Abstract and Keywords
This article assesses recent attempts by philosophers to shed light on the justification of international legal human rights and, in the light of this assessment, to indicate the direction that fruitful theorizing should take. Among the main findings are: philosophical discourse that uses the phrase human rights to refer both to moral human rights and international legal human rights promotes confusion; philosophers tend to assume, rather than argue, for the Grounding View, the thesis that to justify international legal human rights it is necessary to show that they are grounded, at least in significant part, in moral human rights; and the assumption that legal human rights are best seen as attempts to help realize moral human rights fits well with the justificatory language of the core human rights documents and with the actual history of the development of international legal human rights through treaties following the ratification of the Universal Declaration of Human Rights.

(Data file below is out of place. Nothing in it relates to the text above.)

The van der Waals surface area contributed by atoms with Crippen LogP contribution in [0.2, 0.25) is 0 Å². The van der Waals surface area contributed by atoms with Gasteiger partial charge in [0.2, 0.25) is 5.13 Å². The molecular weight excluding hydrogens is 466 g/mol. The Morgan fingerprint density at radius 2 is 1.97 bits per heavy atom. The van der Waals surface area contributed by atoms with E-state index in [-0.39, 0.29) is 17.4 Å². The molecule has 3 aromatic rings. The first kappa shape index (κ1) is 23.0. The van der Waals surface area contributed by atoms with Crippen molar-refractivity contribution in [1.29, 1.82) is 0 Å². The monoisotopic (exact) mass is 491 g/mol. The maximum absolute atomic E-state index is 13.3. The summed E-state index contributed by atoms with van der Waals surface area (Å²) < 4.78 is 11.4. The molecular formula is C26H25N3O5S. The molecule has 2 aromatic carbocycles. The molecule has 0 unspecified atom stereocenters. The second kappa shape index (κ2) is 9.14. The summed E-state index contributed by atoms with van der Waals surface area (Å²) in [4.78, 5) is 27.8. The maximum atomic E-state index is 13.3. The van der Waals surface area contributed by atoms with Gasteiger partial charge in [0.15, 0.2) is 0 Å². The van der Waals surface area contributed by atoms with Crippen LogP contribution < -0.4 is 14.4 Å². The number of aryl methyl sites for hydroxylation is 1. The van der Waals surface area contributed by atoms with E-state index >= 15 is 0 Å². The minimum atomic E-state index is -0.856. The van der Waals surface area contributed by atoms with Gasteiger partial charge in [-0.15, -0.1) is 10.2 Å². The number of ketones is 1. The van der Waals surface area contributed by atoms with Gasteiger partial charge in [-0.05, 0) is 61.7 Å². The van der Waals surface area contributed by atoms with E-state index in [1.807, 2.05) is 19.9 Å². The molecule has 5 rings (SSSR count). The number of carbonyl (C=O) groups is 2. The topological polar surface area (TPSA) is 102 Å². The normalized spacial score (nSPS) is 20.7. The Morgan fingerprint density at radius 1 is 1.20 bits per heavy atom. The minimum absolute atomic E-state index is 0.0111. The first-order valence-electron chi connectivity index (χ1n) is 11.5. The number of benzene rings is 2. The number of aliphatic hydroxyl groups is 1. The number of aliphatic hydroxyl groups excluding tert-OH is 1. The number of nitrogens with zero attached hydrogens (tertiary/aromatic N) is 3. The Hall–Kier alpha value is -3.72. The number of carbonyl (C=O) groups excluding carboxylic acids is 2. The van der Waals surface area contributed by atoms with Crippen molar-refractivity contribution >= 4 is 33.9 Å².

Access to the complete content on Oxford Handbooks Online requires a subscription or purchase. Public users are able to search the site and view the abstracts and keywords for each book and chapter without a subscription.
If you have purchased a print title that contains an access token, please see the token for information about how to register your code.